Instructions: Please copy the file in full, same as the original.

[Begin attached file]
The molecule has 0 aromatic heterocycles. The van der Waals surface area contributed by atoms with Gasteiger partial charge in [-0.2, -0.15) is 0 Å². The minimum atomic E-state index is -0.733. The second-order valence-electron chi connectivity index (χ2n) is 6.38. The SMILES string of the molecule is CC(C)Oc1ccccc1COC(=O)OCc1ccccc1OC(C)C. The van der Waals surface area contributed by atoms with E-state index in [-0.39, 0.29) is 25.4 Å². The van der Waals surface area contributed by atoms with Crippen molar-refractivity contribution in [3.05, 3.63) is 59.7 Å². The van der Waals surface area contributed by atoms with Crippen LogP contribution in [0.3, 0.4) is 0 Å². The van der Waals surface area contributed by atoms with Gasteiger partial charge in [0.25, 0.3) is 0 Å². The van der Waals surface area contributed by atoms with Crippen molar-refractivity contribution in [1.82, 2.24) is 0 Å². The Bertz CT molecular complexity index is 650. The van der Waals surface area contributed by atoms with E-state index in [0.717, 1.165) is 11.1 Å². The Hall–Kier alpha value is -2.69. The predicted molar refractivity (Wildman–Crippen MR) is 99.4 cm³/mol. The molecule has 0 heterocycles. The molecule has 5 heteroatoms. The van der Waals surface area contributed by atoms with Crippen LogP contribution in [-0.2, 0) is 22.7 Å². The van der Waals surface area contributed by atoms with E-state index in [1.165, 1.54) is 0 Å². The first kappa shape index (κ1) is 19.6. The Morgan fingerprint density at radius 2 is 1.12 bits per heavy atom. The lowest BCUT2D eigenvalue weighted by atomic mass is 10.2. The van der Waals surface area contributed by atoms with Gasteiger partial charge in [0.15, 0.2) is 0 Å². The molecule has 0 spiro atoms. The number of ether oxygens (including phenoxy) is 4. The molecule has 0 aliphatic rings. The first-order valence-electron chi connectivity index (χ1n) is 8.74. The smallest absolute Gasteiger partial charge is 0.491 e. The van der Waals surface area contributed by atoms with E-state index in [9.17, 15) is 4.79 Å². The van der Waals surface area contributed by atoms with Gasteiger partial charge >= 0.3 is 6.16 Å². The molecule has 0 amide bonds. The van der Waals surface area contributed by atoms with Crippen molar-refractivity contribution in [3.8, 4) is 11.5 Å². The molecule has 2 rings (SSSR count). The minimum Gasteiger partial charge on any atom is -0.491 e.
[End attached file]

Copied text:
The molecule has 0 aromatic heterocycles. The van der Waals surface area contributed by atoms with Gasteiger partial charge in [-0.2, -0.15) is 0 Å². The minimum atomic E-state index is -0.733. The second-order valence-electron chi connectivity index (χ2n) is 6.38. The SMILES string of the molecule is CC(C)Oc1ccccc1COC(=O)OCc1ccccc1OC(C)C. The van der Waals surface area contributed by atoms with E-state index in [-0.39, 0.29) is 25.4 Å². The van der Waals surface area contributed by atoms with Crippen molar-refractivity contribution in [3.05, 3.63) is 59.7 Å². The van der Waals surface area contributed by atoms with Crippen LogP contribution in [0.3, 0.4) is 0 Å². The van der Waals surface area contributed by atoms with Gasteiger partial charge in [0.25, 0.3) is 0 Å². The van der Waals surface area contributed by atoms with Crippen molar-refractivity contribution in [1.82, 2.24) is 0 Å². The Bertz CT molecular complexity index is 650. The van der Waals surface area contributed by atoms with E-state index in [0.717, 1.165) is 11.1 Å². The Hall–Kier alpha value is -2.69. The predicted molar refractivity (Wildman–Crippen MR) is 99.4 cm³/mol. The molecule has 0 heterocycles. The molecule has 5 heteroatoms. The van der Waals surface area contributed by atoms with Crippen LogP contribution in [-0.2, 0) is 22.7 Å². The van der Waals surface area contributed by atoms with E-state index in [1.165, 1.54) is 0 Å². The first kappa shape index (κ1) is 19.6. The Morgan fingerprint density at radius 2 is 1.12 bits per heavy atom. The lowest BCUT2D eigenvalue weighted by atomic mass is 10.2. The van der Waals surface area contributed by atoms with Gasteiger partial charge in [0.15, 0.2) is 0 Å². The molecule has 0 spiro atoms. The number of ether oxygens (including phenoxy) is 4. The molecule has 0 aliphatic rings. The first-order valence-electron chi connectivity index (χ1n) is 8.74. The smallest absolute Gasteiger partial charge is 0.491 e. The van der Waals surface area contributed by atoms with E-state index in [9.17, 15) is 4.79 Å². The van der Waals surface area contributed by atoms with Gasteiger partial charge >= 0.3 is 6.16 Å². The molecule has 0 amide bonds. The van der Waals surface area contributed by atoms with Crippen molar-refractivity contribution in [3.8, 4) is 11.5 Å². The molecule has 2 rings (SSSR count). The minimum Gasteiger partial charge on any atom is -0.491 e.